Question: What is the D&B® Rating?
Answer: The D&B Rating combines a company’s size and its balance sheet information (the company’s assets, liabilities, and owners’ equity), and uses it to create an overall rating for the business’s creditworthiness. This score can help viewers make sense of all the information in a business credit report by giving an overall indication of a company’s credibility. Other businesses might look at your D&B Rating to gain insight into your company’s size, financial strength, and overall creditworthiness.
How is my D&B Rating Calculated?
The D&B Rating is made up of two parts: the Rating Classification and the Composite Credit Appraisal.
The Rating Classification is a combination of numbers and letters that reflect a business’s size based on worth or equity. It is only assigned if a business has supplied Dun & Bradstreet with a current financial statement. At the upper-end of the spectrum, a 5A rating represents a business with a net worth of $50 million or more. Companies with a net worth under $5,000 – the minimum for this classification – are labeled HH.
The Composite Credit Appraisal is a number ranging from 1-4 that indicates a company’s overall creditworthiness, with 1 representing the most creditworthy businesses. This number is based on information routinely collected by Dun & Bradstreet, including payment history, financial information, public records, years in operation, and other factors. Note that 2 is the highest score attainable for a company that does not submit financial details to Dun & Bradstreet.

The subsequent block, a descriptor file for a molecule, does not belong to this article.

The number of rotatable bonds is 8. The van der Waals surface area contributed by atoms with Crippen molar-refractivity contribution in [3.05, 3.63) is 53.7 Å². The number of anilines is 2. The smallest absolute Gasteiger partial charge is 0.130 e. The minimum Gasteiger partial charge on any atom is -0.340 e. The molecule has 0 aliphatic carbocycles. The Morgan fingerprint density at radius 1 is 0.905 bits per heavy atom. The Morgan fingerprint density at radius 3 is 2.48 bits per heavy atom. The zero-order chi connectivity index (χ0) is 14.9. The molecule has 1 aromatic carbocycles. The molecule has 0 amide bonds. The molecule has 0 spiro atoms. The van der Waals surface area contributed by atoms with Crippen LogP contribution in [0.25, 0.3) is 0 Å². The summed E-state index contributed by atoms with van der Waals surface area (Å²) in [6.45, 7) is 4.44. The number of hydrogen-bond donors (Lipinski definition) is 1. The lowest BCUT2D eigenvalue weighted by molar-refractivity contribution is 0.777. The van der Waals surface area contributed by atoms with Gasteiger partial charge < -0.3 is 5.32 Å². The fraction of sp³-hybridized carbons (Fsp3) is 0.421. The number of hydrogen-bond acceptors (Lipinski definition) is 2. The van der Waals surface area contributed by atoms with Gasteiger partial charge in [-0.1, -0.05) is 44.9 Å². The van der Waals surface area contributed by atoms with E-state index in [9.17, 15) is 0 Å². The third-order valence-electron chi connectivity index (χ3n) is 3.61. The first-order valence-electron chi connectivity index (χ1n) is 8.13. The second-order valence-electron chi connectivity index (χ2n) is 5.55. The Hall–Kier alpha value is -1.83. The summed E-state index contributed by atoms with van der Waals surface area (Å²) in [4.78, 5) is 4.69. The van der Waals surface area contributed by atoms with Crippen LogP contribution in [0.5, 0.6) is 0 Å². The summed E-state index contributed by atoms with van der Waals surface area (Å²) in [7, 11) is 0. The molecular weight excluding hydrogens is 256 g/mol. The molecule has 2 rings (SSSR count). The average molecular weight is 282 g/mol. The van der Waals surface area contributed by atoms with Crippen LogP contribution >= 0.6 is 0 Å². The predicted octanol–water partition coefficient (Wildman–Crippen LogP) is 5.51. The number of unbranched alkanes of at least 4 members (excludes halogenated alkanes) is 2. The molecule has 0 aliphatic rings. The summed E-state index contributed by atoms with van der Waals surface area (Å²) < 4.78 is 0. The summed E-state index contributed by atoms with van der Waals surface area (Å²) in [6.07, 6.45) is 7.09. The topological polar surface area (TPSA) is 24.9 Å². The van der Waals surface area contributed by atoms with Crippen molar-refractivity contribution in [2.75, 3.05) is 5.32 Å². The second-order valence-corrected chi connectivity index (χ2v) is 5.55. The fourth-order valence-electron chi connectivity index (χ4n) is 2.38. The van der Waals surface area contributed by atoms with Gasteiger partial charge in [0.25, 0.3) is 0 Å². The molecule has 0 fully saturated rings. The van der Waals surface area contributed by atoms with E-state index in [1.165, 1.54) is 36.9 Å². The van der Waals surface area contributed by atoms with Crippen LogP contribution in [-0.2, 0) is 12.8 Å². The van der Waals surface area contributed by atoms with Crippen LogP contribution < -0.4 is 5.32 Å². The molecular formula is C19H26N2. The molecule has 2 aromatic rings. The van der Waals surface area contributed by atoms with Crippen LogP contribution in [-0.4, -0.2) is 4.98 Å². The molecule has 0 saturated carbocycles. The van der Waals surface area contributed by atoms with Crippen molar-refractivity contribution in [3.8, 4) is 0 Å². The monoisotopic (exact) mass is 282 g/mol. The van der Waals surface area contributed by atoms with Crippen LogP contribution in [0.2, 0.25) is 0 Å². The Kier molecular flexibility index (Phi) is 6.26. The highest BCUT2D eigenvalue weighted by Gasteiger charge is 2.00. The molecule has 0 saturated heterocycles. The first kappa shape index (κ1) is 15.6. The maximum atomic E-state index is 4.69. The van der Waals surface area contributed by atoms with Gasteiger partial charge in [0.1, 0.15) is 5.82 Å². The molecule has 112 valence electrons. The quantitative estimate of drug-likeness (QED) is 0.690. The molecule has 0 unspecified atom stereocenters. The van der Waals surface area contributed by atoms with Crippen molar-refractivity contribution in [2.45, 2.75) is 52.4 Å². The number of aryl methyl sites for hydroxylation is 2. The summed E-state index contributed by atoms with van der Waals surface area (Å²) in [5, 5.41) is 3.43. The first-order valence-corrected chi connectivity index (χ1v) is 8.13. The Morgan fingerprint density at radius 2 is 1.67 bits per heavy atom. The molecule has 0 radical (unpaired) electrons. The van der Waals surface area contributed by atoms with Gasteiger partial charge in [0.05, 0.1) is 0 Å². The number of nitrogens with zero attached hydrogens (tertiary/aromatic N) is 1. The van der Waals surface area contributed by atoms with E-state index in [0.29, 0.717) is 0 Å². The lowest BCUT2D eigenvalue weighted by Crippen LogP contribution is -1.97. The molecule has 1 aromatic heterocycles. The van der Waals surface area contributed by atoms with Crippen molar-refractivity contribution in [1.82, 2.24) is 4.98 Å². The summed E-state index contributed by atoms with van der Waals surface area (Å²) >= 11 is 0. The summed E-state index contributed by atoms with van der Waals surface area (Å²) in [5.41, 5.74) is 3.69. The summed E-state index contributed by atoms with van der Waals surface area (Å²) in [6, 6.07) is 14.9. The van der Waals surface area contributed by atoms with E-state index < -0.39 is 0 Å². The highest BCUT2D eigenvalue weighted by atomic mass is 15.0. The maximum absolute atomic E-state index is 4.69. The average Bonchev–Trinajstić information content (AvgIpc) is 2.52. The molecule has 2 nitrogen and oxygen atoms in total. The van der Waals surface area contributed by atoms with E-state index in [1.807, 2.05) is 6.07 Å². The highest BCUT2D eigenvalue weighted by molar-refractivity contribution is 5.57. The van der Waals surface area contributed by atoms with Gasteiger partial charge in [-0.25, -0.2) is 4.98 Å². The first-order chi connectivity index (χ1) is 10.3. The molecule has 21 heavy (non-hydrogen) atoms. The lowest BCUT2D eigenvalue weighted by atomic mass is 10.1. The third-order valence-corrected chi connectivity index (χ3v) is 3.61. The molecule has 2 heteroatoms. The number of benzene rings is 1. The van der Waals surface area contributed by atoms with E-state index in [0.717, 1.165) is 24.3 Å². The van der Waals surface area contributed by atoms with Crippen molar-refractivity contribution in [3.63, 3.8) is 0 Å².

A change in the D&B Rating can be caused by the following:
- Submitting revised financial information
- A change in the speed of payments to suppliers
- An increase in borrowing
- Concerns about contingencies from lawsuits
Business owners who do not submit financial information may want to consider it as one way to help impact their Composite Credit Appraisal.
What can I do to help ensure that my D&B Rating accurately represents my business?
One of the most important things a business owner can do is maintain good relationships with suppliers. Paying invoices on time (or early) can go a long way toward impacting scores and ratings. Other things to consider include:
- Working with lenders that report to credit bureaus
- Submitting financial information to Dun & Bradstreet
- Making sure public records are accurate
- Monitoring changes to your business credit file so that you can react accordingly